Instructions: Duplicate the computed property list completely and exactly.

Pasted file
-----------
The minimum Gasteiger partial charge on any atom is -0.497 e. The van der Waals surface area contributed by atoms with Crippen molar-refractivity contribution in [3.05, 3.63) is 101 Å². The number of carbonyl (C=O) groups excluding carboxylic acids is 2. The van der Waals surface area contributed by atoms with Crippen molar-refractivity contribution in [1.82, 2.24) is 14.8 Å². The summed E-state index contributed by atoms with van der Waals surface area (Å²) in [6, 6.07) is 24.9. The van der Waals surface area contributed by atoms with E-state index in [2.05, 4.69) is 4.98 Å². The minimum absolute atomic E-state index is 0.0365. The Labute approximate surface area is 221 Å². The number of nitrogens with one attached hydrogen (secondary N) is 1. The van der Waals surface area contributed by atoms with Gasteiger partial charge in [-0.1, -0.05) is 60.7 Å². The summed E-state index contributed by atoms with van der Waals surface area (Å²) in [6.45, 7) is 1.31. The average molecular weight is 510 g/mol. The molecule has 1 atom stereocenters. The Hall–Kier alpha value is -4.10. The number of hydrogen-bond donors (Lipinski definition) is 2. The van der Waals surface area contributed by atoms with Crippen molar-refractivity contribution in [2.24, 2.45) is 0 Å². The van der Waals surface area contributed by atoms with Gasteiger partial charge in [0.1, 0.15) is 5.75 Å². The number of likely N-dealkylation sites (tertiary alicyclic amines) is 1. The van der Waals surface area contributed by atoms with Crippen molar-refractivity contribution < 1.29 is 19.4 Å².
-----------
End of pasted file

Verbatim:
The minimum Gasteiger partial charge on any atom is -0.497 e. The van der Waals surface area contributed by atoms with Crippen molar-refractivity contribution in [3.05, 3.63) is 101 Å². The number of carbonyl (C=O) groups excluding carboxylic acids is 2. The van der Waals surface area contributed by atoms with Crippen molar-refractivity contribution in [1.82, 2.24) is 14.8 Å². The summed E-state index contributed by atoms with van der Waals surface area (Å²) in [6, 6.07) is 24.9. The van der Waals surface area contributed by atoms with E-state index in [2.05, 4.69) is 4.98 Å². The minimum absolute atomic E-state index is 0.0365. The Labute approximate surface area is 221 Å². The number of nitrogens with one attached hydrogen (secondary N) is 1. The van der Waals surface area contributed by atoms with Gasteiger partial charge in [-0.1, -0.05) is 60.7 Å². The summed E-state index contributed by atoms with van der Waals surface area (Å²) in [6.45, 7) is 1.31. The average molecular weight is 510 g/mol. The molecule has 1 atom stereocenters. The Hall–Kier alpha value is -4.10. The number of hydrogen-bond donors (Lipinski definition) is 2. The van der Waals surface area contributed by atoms with Crippen molar-refractivity contribution in [2.24, 2.45) is 0 Å². The van der Waals surface area contributed by atoms with Gasteiger partial charge in [0.1, 0.15) is 5.75 Å². The number of likely N-dealkylation sites (tertiary alicyclic amines) is 1. The van der Waals surface area contributed by atoms with Crippen molar-refractivity contribution < 1.29 is 19.4 Å².